Taiho Ritsuryo (Taiho Code) (大宝律令)
Taiho Ritsuryo refers to the Japanese Ritsuryo codes established in the beginning of the eighth century. It is believed that Eiki Ritsurei (the Ritsuryo code that was established in Tang Dynasty in 651) of Tang was referred to. Taiho Ritsuryo were the first full-fledged Ritsuryo codes in the Japanese history, which Ritsu (criminal code) and Ryo (administrative code) were both contained.
The origin of the compilation of Ritsuryo codes leading to the Taiho Ritsuryo dates back to the year 681. In the same year, the Emperor Tenmu issued Mikotonori (imperial edict) ordering the establishment of Ritsuryo codes, and in 689 after the Emperor Tenmu died, Asukakiyomihararyo (the legal code of Japanese ancient state) was distributed and established. However, such Ryo was a pioneering Ritsuryo law, contained no Ritsu, and did not conform to the state of affairs in Japan in many parts.
The work of compiling the Ritsuryo codes was also continued after that, and a particularly big issue was how to conform to the conditions of a country of Japan. And in 700, Ryo was almost completed, and the work to create uncreated articles of Ritsu was conducted, and then, on September 13, 701, the Ritsuryo codes were completed as Taiho Ritsuryo. Osakabe no Miko (Prince Osakabe), FUJIWARA no Fuhito, AWATA no Mahito, SHIMOTUKENU no Komaro were engaged in the selection of the Ritsu and Ryo.
In order to enforce the Taiho Ritsuryo across the country without exception, on September 18, 701, the imperial court dispatched the Myobo hakase (teacher of the law in the Ritsuryo system) to six Do (districts) except for Saikaido, and let them lecture on the new codes. On March 7, the following 702, the Emperor Monmu distributed Taiho Ritsu to those provinces, and on November 12, 702, he distributed Taiho Ritsuryo to the provinces.
The enforcement of the Taiho Ritsuryo was an epoch-making event in the ancient history, which showed that a project of constructing an ancient nation which had been continued after the defeat in the war for the restoration of Baekje in the 660s, reached one of the goals. A theory that the name of the country was decided as Japan in Taiho Ritsuryo for the first time has been advocated.
In and after the latter half of the seventh century, under the tense international circumstances in East Asia such as the fall of Baekje and so on, Wakoku (Japan) intended to stabilize the government and keep the independence as a nation by promoting the centralization. Therefore, the government at that time promoted the national development based on Odo omin shiso (the thought that all the land and people belong to the emperor), through the establishment of Omi-Ryo (Omi Administrative Code), Asukakiyomihararyo and so on, while referring to the governing system in Tang and Korean Peninsula. The final result was the completion of Taiho Ritsuryo. It is said that this event brought about the formation of Ritsuryo system (the system of centralized government based on the ritsuryo code) in Japan. The governing and control under the Taiho Ritsuryo almost equally extended to the territories (most parts of Honshu [the main island of Japan] except for the Tohoku region, and most parts of Shikoku region and Kyushu region) that had been ruled by the government at that time.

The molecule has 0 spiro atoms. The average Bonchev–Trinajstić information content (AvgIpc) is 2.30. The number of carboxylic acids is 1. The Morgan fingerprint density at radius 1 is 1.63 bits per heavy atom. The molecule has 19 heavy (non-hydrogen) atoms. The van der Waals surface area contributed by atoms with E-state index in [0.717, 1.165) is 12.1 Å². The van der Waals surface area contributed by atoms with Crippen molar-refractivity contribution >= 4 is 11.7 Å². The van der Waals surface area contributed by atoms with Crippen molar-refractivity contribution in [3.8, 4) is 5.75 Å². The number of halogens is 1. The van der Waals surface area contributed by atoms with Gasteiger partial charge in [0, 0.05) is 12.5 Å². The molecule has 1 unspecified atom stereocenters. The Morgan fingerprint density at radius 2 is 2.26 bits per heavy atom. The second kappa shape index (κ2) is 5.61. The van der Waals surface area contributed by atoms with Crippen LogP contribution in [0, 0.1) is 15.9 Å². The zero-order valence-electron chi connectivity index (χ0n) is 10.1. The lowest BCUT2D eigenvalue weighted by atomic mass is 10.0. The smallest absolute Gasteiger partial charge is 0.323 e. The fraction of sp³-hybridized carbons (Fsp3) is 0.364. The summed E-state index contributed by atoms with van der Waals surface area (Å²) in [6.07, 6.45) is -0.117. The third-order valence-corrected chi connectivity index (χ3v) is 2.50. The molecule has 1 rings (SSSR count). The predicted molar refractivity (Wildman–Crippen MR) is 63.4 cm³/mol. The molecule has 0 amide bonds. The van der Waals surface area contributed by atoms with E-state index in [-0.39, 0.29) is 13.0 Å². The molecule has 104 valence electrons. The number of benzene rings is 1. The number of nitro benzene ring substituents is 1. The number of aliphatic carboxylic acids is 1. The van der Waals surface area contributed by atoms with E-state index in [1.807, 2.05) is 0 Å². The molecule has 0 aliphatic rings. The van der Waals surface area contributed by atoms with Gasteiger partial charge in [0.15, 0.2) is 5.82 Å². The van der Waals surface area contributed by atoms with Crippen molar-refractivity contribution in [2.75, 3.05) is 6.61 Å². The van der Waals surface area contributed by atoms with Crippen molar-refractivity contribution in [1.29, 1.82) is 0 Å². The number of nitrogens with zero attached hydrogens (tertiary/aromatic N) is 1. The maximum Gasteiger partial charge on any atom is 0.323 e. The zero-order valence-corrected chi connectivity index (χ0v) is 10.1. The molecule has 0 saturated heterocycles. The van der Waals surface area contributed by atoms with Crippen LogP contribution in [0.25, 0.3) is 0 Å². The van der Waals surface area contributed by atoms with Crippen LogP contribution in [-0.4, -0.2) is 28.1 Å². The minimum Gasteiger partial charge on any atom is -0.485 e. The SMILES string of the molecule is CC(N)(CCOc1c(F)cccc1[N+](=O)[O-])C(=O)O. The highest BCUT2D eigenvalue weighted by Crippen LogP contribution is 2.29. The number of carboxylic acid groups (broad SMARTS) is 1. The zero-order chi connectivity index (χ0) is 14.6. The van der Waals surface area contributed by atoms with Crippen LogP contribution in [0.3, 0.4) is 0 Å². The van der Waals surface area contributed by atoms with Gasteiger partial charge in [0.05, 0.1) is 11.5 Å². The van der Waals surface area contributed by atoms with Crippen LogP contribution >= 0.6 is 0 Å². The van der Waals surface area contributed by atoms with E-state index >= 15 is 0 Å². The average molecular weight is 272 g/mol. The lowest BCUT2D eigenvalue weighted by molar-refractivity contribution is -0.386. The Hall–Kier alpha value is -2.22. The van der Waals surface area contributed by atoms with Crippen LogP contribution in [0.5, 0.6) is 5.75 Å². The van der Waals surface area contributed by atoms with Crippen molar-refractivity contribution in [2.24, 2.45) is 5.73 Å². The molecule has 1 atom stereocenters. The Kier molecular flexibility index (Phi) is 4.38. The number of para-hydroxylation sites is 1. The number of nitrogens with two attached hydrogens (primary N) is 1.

Taiho Ritsuryo was compiled aiming at the realization of government according to the Ritsuryo codes which conformed to the state of affairs in Japan. Ritsu' consisting of 6 volumes which was equivalent to a criminal law followed Toritsu (codes in the Tang era) almost as it was, but 'Ryo' consisting of 11 volumes which was equivalent to a present-day administrative law and the Civil Code was compiled by amending Torei (codes in the Tang era) so as to conform to actual conditions of Japanese society while following it.
The establishment of these Ritsuryo codes brought about the formation of fully centralized governing system, which centered on the emperor and set a bureaucratic organization of Japanese government-regulated organization or facility, etc. (Nikan of Dajokan [Grand Council of State] and Jingikan [department of worship], and Hassho [eight ministries and agencies] of Nakatsukasasho [Ministry of Central Affairs], Shikubusho [Ministry of Ceremonial], Jibusho [the Ministry of Civil Administration], Minbusho [Ministry of Popular Affairs], Okurasho [Ministry of the Treasure], Gyobusho [Ministry of Justice], Kunaisho [Ministry of the Sovereign's Household] and Hyobusho [Ministry of Military]), as the bone structure. A document-based principle, attaching importance to the format of documents and procedures was introduced, which gave regulations such as using only the era name in the documents handled by government offices, affixing seals, accepting only the documents created in accordance with the predetermined format, and so on.
With respect to the local bureaucratic system in ancient Japan, those units including Koku (province), Gun (country), Ri (neighborhood) and so on were determined. Kokushi (provincial governor) dispatched from the central government were given substantial authority, while Gunji (local magistrates) whose position was occupied by powerful local clans were also given a certain level of authority.
The original of Taiho Ritsuryo does not exist now, but partly remains in other literature such as Ryono Shuge koki (ancient records compiled personal opinion of each clan which were comments on Yoro-ryo, Yoro Code) as itsubun (a composition previously existed but doesn't exist now). It is believed that the Yoro Ritsuryo Code (code promulgated in the Yoro period) enforced in 757 mostly succeeded the Taiho Ritsuryo, and the restoration of Taiho Ritsuryo was conducted based on the Yoro Ritsuryo Code.
Restored Taiho-ryo (Taiho Code)
It is considered that, the order of the chapter headings differed between the Taiho-ryo and the Yoro-ryo, but the order of the chapter headings of the Taiho-ryo is unclear.